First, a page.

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Noble, or Rot?
By Linda Murphy
Feb 28, 2012
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Politicians have made global warming a heated campaign debate topic, with a number of them denying that climate change exists, and/or that human-created emissions are largely to blame.

It’s difficult for me to argue against climate change, when it was sunny and 74 degrees in Sonoma County last week -- in February! -- with folks wearing shorts and sunscreen and mowing lawns that are typically dormant this time of year.  Recent California summers have been unusually cool and wet, lacking the heat spikes Golden State vintages are infamously known for.  And an extraordinarily mild winter in the northeastern part of the country had ice wine producers worried that they would not get the sub-20-degree temperatures needed to freeze grapes on the vines.

Yet bone-chilling temperatures arrived for a few days in early January, saving the ice wine harvest and allowing winemakers to produce viscous, honeyed, super-rich dessert wines that command $50 or more per 375-ml bottle.  Ice wines are expensive because so little juice can be pressed out of the frozen berries and thus, only minute quantities are produced.  Ma Nature came through for ice wine makers in 2012, yet climate change was certainly on their lips as they waited for a deep freeze they feared might not come.

While ice wines come from grapes whose sugars are concentrated by freezing after many months on the vine, other dessert wines are produced from grapes infected with noble rot, or more formally, Botrytis cinera.  Just as there is good cholesterol and bad, there is good (noble) rot and bad (ignoble), the former drying out grapes to the point of raisin formation and flavor concentration, the latter turning grapes to unfermentable mush.  Hey, that reminds me: It’s time for another installment of “Noble or Rot:”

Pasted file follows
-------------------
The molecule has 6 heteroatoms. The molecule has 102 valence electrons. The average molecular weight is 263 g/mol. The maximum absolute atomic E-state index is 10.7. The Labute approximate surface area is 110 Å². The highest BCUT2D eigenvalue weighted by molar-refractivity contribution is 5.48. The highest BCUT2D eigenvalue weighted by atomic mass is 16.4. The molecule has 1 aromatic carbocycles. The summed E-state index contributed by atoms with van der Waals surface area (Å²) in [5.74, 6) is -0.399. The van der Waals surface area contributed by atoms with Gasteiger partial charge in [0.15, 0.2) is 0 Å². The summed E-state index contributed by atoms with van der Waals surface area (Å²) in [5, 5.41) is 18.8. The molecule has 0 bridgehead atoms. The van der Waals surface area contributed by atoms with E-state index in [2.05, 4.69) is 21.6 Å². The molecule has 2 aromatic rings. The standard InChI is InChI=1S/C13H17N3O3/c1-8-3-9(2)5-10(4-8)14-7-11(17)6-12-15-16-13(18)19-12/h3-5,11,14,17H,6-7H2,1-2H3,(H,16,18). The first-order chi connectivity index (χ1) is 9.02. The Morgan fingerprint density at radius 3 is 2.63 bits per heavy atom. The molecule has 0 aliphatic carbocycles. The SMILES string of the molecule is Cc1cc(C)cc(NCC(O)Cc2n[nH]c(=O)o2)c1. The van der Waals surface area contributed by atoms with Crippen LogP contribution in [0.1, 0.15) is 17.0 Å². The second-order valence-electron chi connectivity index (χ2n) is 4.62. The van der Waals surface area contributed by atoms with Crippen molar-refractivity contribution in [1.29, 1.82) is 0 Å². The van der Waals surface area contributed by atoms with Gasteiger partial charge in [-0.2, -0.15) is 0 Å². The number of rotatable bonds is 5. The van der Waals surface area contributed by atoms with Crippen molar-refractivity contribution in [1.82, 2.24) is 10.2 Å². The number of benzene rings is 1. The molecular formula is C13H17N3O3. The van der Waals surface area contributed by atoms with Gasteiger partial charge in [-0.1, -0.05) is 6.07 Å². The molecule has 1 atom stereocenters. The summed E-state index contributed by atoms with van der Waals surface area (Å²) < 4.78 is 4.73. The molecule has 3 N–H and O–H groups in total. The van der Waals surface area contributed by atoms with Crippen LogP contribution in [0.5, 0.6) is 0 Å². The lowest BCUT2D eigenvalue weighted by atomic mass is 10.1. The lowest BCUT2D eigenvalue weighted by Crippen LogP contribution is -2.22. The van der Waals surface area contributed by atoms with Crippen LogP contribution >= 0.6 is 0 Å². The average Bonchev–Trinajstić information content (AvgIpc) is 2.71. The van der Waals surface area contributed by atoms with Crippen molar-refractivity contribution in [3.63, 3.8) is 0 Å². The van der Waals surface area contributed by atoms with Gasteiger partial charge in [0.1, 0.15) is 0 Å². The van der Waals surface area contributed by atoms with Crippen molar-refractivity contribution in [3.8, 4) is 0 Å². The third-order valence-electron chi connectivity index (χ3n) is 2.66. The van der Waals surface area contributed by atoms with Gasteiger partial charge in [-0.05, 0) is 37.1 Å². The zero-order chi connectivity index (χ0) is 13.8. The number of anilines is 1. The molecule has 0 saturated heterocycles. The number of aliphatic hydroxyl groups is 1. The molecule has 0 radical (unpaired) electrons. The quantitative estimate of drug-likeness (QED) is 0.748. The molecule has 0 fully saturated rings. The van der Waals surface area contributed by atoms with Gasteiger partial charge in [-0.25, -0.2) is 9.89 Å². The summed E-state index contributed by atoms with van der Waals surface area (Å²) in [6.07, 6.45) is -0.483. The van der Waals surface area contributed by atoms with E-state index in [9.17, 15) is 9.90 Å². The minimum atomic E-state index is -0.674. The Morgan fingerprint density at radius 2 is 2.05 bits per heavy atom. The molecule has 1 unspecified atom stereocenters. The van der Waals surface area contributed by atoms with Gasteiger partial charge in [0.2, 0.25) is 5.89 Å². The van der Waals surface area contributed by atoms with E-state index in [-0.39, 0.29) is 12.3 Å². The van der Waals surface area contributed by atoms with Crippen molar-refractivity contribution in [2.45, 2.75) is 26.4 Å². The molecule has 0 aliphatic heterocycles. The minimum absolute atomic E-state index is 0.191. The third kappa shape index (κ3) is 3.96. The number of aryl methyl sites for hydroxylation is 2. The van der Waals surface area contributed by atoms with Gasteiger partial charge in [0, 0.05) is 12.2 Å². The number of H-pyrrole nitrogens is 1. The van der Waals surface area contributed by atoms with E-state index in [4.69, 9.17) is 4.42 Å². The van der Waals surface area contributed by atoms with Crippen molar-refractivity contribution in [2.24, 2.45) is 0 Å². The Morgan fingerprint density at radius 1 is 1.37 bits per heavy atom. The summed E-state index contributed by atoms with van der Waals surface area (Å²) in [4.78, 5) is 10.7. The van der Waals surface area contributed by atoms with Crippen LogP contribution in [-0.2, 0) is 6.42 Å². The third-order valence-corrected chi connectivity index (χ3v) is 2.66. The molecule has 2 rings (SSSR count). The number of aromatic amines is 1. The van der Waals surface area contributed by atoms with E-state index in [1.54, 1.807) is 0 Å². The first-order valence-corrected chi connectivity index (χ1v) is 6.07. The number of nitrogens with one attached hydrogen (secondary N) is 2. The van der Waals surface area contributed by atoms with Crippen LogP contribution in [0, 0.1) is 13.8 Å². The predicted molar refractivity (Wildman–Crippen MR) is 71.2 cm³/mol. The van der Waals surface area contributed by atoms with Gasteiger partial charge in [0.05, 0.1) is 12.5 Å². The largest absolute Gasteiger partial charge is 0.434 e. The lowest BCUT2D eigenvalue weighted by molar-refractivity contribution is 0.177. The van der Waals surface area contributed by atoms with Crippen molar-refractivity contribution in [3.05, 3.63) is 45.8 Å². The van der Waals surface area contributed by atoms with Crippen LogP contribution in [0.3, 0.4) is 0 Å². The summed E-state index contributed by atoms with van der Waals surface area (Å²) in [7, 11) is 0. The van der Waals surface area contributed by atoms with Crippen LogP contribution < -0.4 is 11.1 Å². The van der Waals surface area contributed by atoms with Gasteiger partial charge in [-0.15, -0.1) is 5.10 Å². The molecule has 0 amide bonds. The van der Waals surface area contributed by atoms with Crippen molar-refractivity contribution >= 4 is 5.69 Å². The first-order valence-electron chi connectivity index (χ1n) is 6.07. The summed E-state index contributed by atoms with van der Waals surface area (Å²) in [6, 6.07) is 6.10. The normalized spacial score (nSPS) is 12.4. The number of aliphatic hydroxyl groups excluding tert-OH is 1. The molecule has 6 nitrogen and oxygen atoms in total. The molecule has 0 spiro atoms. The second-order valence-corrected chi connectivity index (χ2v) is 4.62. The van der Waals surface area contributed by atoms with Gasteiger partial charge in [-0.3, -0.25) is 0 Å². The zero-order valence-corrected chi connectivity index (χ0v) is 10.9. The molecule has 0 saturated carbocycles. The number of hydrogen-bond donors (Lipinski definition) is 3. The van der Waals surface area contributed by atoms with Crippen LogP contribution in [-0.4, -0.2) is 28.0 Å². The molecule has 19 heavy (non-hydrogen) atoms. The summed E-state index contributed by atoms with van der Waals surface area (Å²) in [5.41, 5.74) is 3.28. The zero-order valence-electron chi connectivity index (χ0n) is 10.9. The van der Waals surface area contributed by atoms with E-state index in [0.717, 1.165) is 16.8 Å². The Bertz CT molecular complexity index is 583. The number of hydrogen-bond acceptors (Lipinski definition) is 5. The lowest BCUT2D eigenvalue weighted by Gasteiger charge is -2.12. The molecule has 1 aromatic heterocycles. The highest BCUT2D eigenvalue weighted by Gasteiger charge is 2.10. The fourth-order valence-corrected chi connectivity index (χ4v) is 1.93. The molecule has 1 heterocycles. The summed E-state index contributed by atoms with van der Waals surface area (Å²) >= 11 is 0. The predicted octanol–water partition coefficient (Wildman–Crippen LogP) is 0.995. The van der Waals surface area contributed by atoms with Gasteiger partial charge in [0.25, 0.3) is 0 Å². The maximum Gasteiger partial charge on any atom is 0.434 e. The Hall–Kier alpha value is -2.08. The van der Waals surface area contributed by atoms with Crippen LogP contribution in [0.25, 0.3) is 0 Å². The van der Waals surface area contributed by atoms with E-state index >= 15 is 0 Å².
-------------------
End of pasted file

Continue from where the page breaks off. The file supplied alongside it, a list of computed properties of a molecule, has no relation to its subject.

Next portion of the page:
Noble:  I was at a Trader Joe’s store last week, as the grocery chain was celebrating 10 years of wedded bliss to Charles “Two Buck Chuck” Shaw.  Since 2002, Joe and Chuck have had a fulfilling relationship; Trader Joe’s sells approximately 5 million cases of Charles Shaw Sauvignon Blanc, Chardonnay, Merlot, Cabernet Sauvignon and other varietals a year, and Two Buck Chuck owner Fred Franzia finds homes for the grapes his Bronco Wine Co. grows on 40,000-plus acres in California’s Central Valley. 

I watched shoppers load cases of “Chuck” into their carts, perhaps at a slower rate than they did when the brand launched in 2002, yet still at a steady pace.  At $1.99 a bottle in California (the wines are a bit more expensive elsewhere, due to higher distribution costs), a case of Charles Shaw wine is just $23.88 plus tax and redemption value.  With many California wines costing more than $24 a bottle, Chuck offers a big bang for the buck, and makes drinking California wine possible for those who might not otherwise be able to afford it.

I don’t buy nor drink the Charles Shaw simpletons, and I’ve never met Fred Franzia and am not in his fan club.  Yet I applaud anyone who drinks his wines, particularly if they are replacing a soft drink at dinner with a glass of Sauvignon Blanc or Cabernet Sauvignon.  Cheap vino is better than no vino, and any competently produced wine with taste better with food, and vice versa, than Coke.  

Rot: Paul Dolan’s departure from Mendocino Wine Co.

Dolan, the former Fetzer Vineyards president and winemaker, and sustainable/organic/biodynamic guru of Mendocino County, abruptly left Mendocino Wine Co. in late January, apparently due to business disagreements with fellow partners Tom and Tim Thornhill.  The company, producer of Parducci, Sketchbook, Zig Zag Zin and other brands, is a pioneer in “green” winemaking and grapegrowing, and Dolan was its face, its ardent messenger for MWC’s achievements in carbon neutrality, progressive recycling, earth-friendly packaging and organic farming.